I t’s that time of year again. Well, actually, this is the first. It is the anniversary of my grandmother’s death, and, of course, I dedicate to her a recipe.
One of the few things my grandmother loved near till the day of her death were frittatas. Oh, how she loved eggs. Omelets in our house weren’t your customary omelet ordered from a diner. I don’t know if she even knew how to make it look all pretty and everything, so, I always got frittatas after I discovered my passion for eggs. Once I took over the kitchen, it was always, “Make me a frittata. I always love your frittatas”. Most of the time it was rapini frittata or even just simple rapini with eggs and bread. Sometimes she would simply request peas and eggs, too. In her old age, those were simple foods to chew and simple tasting as well. She was never much on exotic flavors nor was she an herb frenzied chef. She was Italian and the primary ingredients were garlic, basil, and oregano - period. I, on the other hand, veered from tradition and wanted to explore more flavors, cuisines, and cultures once the spirit of the chef entered my body. I always was obsessed with Japan ever since I could remember. I loved Asian food and, ironically enough, never cared for Italian. Sure, pasta was great but rice was better. That’s why when I discovered my gluten intolerance, I didn’t mind to abstain from semolina. Barely and oatmeal, on the other hand, yeah, that hurt. I loved barley. God how I miss it.
Occasionally, I’ll go for some pasta in contrast to my lover boy who’ll eat pasta 365 days a week I think. My favorite way of enjoying pasta would honestly be in macaroni and cheese as opposed to doused in a tomato sauce. In fact, I rather have rice noodles. Mom loved those too. Of course, zucchini, courgettes, cocozelle, summer squash - whatever you want to call it - is an Italian must. What was the perfect side dish to a roast pork or chicken cutlets? Zucchini and potatoes. Down here (I love saying that), squash is done differently. Squash, to southerners, is yellow and simmered in butter until it has turned to mush. Yuck. When I prepared it my way for my father in law, he loved it and requested it repeatedly. So, that goes to show that different preparation methods can be a nice change of taste. I can’t deny my northern routes nor hide it apparently. When I went to the doctors the other day, he asked, “So where are you originally from and what the hell brought you to Lynchburg?” I stared at him, blankly. I guess I have more of an accent in this region than I thought. I mean, a guy asked me if I was from New York a while back but I don’t think I have THAT big of an accent. Sheesh.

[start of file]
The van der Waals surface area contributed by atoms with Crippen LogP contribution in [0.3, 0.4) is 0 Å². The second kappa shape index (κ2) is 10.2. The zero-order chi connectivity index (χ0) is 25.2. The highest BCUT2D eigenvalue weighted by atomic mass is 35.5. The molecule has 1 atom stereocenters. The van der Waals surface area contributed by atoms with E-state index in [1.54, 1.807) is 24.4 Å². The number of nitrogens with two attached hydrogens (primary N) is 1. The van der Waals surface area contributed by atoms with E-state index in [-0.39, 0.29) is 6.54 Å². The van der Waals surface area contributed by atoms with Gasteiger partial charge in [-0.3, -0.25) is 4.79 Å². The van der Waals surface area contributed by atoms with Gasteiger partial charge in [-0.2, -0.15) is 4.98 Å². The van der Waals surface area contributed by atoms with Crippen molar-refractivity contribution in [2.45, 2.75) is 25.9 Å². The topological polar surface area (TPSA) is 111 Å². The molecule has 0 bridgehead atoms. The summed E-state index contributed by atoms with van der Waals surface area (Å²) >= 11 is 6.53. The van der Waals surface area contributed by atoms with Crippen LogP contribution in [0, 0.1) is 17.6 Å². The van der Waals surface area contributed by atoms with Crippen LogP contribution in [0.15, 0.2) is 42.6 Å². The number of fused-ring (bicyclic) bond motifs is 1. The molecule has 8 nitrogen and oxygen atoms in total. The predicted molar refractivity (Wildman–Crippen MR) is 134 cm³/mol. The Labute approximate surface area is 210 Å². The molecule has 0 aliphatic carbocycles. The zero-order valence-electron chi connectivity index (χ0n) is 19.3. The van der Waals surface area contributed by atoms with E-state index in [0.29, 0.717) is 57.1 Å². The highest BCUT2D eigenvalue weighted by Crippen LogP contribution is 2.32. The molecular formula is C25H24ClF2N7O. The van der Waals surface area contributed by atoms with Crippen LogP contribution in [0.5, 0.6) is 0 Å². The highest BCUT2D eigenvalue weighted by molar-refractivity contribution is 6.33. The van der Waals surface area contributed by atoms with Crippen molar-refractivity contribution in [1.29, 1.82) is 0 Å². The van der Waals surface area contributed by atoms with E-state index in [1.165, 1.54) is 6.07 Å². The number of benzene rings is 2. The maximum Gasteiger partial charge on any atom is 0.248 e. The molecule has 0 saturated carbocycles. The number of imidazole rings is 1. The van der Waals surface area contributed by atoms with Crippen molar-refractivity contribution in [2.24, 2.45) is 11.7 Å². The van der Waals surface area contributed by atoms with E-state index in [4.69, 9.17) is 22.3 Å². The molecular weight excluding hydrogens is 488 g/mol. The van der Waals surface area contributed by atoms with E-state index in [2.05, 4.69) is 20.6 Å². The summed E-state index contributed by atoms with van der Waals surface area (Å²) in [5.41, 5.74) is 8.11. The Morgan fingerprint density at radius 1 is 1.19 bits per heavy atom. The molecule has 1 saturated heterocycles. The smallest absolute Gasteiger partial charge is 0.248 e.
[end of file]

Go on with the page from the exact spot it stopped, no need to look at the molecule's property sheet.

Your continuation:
So, the environment of where you live may change, the audience you cook for may alter, the availability of products may even be limited, but, a chef can never hide their roots and cultural background.
FYI: The confit was made a day in advanced. I only did one, but you can do a bunch of tomatoes and keep it in your refrigerator for about a week.
Zucchini Fakin’ Bacon Pasta Frittata With saffron cream and tomato confit
The Frittata 2 oz dried pasta, spaghetti or other 1 medium zucchini, quartered and chopped ½ small onion, diced 1 tbsp imitation bacon bits 1 yolk 3 egg whites Salt and pepper to taste
Saffron Cream ¼ cup nondairy milk 1 tbsp white wine 1 tsp butter Salt Pepper A pinch of saffron threads
Tomato Confit 1 plump red tomato Thyme Salt Pepper Basil
Frittata Bring a pot of water to a boil and add some salt. Break the spaghetti in half or use pasta of choice and cook it until just al dente. Otherwise you’ll have a mushy pasta frittata.
In a small (8”) frying pan sprayed heavily with nonstick cooking spray, sauté the onions until soft. Add the zucchini with a bit of water then cook until just soft. Add the bacon, salt, and pepper. Turn down the heat, stir in the pasta, then flatten everything onto the bottom of the pan. Beat the eggs until combined then pour them all over the contents of the pan. Swirl around repeatedly to assure an even coating. Turn up the heat, and cook until set, prodding the mixture with a fork to make pinholes. This is to let it cook through.
Pre-heat the broiler. If you’re using an oven proof pan, stick it right in. If you aren’t, wrap the handle with tin foil and then place it under the broiler. I have no set time for my frittatas; I just broil it until the crust is crispy brown.
Confit Spray a baking sheet with nonstick cooking spray and preheat the oven to 350 degrees. Cut the tomato in half or quarters if it is big enough. Season it with salt, pepper, basil, and thyme. Lay the tomatoes face down on the sheet and roast them for approximately 45 minutes. Do enough at a time. I regret only doing a small amount. I think I could eat these straight from a jar.
Wait until cool then scrape into a jar or container and store in the refrigerator or top the frittata just like that.
Saffron Cream In a small sauce pot, melt the butter. After the butter melts, add the wine. Swirl around till the bottom is pretty coated, then add the saffron, salt, and pepper. Pour in the milk quickly and stir. Bring the pot to a simmer and simmer until you get a reduction of two tablespoons or so. This stuff is also fantastic. Use it on pasta, rice, as a dip with toast, or drink it - okay maybe not the last bit.
Drizzle it over the frittata and eat!
Savor the frittata with a nice crispy green salad to complete your evening. You can even make a larger one and save half for the following day in a sandwich, or, as Italians would, just simply cold like pizza.